By Greg Johnson
She fell in love with the trees. Born and raised in West Philadelphia, she would pass through Penn as a curious and attentive child. Traveling on SEPTA with her mother, she was fascinated by the University’s arboreal campus, unique and scenic architecture, and pacific quality of life.
She grew up around 52nd and Market streets, on the border of University City, in a hard-working, working-class African-American neighborhood that was ravaged by drugs. She felt unsafe and uncomfortable. Penn looked secure and serene.
Playing, living, and working in University City was her dream.
She is Sonja Claxton, a clinical receptionist in her early 30s at the School of Dental Medicine.
She graduated from Temple University in January of 2008, and gave birth to a daughter soon after. The Great Recession made finding work almost impossible. She was out of the workforce for a year and a half before she was hired at a pharmaceutical company in King of Prussia.
She worked there for three years. During her first year, she commuted from West Philly on six different modes of public transportation. She had trouble getting back to the city before her daughter’s child care center closed. She looked for something closer.
She was hired at The Common Market in North Philly. She worked at the nonprofit food distributor for a year, then volunteered at the Free Library of Philadelphia, followed by temp work at the Jewish Federation of Greater Philadelphia.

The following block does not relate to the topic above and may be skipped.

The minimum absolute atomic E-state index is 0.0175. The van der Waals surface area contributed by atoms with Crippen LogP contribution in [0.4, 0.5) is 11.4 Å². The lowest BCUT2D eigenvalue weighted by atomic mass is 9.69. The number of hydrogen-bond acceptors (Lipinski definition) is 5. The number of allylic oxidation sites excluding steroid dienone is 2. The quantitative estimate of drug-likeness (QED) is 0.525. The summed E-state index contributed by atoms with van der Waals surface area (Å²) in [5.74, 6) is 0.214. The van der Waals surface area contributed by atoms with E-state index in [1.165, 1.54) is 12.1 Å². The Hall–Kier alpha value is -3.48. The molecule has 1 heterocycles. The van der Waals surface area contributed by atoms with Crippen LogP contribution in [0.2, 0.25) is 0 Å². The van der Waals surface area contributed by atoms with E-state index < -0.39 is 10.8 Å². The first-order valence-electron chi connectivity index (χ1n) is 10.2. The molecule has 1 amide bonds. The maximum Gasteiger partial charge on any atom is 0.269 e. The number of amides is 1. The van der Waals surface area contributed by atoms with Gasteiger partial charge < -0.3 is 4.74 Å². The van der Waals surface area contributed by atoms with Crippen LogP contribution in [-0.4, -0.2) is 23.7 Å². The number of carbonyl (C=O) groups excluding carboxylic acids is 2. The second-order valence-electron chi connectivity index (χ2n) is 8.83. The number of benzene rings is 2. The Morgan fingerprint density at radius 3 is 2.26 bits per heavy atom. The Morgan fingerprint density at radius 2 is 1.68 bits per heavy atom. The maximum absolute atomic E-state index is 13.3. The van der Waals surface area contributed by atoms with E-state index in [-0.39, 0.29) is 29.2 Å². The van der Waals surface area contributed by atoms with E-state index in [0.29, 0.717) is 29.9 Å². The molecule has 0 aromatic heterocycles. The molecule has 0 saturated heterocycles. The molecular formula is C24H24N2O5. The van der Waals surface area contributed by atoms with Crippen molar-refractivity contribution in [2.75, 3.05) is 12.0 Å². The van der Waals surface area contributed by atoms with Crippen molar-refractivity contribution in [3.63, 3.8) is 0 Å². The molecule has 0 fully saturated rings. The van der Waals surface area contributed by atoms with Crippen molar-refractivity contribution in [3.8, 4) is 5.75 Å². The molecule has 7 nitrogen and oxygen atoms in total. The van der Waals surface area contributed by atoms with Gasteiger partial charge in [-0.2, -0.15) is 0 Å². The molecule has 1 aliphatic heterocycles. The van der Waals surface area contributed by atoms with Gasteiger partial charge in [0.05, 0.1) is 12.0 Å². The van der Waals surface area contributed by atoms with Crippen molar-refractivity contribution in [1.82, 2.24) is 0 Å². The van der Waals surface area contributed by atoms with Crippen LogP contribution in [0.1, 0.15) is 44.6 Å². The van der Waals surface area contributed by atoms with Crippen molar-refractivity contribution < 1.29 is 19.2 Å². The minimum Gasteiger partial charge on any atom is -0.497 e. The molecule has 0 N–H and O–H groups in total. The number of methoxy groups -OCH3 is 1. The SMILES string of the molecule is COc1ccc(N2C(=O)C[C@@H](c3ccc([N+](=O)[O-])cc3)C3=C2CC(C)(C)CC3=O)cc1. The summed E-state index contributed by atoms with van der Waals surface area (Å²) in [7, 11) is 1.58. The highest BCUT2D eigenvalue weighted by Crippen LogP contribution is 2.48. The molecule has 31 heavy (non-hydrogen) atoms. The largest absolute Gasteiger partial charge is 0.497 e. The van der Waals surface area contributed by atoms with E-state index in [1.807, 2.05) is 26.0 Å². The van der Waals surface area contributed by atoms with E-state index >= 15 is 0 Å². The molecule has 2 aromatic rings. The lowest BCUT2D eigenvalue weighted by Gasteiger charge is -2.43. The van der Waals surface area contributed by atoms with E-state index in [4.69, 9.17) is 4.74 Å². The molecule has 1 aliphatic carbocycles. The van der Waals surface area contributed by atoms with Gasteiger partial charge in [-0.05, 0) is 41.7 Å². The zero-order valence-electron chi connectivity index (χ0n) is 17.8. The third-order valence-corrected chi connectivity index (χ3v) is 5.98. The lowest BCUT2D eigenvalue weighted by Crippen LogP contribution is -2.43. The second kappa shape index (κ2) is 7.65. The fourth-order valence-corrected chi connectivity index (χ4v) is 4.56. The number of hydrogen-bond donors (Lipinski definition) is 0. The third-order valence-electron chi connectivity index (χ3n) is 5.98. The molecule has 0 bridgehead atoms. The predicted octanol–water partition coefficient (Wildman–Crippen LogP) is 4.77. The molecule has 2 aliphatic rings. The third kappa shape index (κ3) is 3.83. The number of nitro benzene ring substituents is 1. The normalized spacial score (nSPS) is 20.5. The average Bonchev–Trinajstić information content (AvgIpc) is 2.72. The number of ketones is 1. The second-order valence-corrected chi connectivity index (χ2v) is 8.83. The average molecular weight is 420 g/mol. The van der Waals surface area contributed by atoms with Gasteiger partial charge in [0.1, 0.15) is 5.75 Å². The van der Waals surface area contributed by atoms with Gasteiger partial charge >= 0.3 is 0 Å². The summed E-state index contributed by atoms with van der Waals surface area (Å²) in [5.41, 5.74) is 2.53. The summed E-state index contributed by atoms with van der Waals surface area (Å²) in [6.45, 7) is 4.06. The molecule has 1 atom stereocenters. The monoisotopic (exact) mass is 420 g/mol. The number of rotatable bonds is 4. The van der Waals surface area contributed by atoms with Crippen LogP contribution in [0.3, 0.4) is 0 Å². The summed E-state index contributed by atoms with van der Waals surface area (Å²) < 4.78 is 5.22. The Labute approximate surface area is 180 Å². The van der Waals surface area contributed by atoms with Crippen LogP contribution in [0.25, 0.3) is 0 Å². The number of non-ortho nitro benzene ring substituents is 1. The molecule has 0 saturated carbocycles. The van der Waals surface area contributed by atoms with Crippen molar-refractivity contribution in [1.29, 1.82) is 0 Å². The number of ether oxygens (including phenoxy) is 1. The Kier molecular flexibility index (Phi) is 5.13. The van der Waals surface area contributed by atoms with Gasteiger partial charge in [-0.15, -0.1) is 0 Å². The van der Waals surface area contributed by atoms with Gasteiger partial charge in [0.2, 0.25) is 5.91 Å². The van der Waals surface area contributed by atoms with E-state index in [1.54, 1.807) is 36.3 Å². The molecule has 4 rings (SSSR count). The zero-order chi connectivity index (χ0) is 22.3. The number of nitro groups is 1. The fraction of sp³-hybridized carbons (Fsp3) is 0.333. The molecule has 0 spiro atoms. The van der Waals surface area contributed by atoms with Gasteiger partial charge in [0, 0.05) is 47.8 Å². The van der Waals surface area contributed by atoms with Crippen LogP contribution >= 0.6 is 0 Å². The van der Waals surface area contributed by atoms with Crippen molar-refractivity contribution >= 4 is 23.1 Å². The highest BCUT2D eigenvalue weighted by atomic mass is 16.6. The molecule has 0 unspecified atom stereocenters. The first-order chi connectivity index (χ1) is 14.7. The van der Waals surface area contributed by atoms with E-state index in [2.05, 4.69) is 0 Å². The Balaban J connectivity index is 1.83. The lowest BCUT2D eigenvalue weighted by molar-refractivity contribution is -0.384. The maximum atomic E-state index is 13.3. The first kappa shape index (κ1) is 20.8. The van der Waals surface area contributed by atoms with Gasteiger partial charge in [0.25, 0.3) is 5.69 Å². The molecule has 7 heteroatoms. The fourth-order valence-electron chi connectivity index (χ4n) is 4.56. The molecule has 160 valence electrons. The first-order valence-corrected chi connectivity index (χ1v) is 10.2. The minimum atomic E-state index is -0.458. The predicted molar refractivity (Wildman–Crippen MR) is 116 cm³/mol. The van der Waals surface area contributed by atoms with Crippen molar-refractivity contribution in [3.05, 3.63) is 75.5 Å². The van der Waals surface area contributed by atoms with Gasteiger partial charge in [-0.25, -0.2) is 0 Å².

In April of 2016, she found herself unemployed.
She had heard about the University City District’s West Philadelphia Skills Initiative and signed up for its listserv. She kept an eagle eye on new recruitments, and saw a posting for individuals with customer service and health care experience.
She wasn’t sure if she was qualified, but she applied. The application process was rigorous and strenuous. Nevertheless, she persisted.
She was selected for an interview and accepted into the program. She began her monthlong training in January 2017.
Initially timid and insecure, her confidence grew. She took detailed notes, participated in lectures, stayed after class, and did research on her own, including completing Penn Dental’s “Introduction to Dental Medicine” Coursera course.
“I felt like I was in school again,” Claxton says, “but I felt like the stakes were a lot higher.”
In February of 2017, she began working at Penn Dental.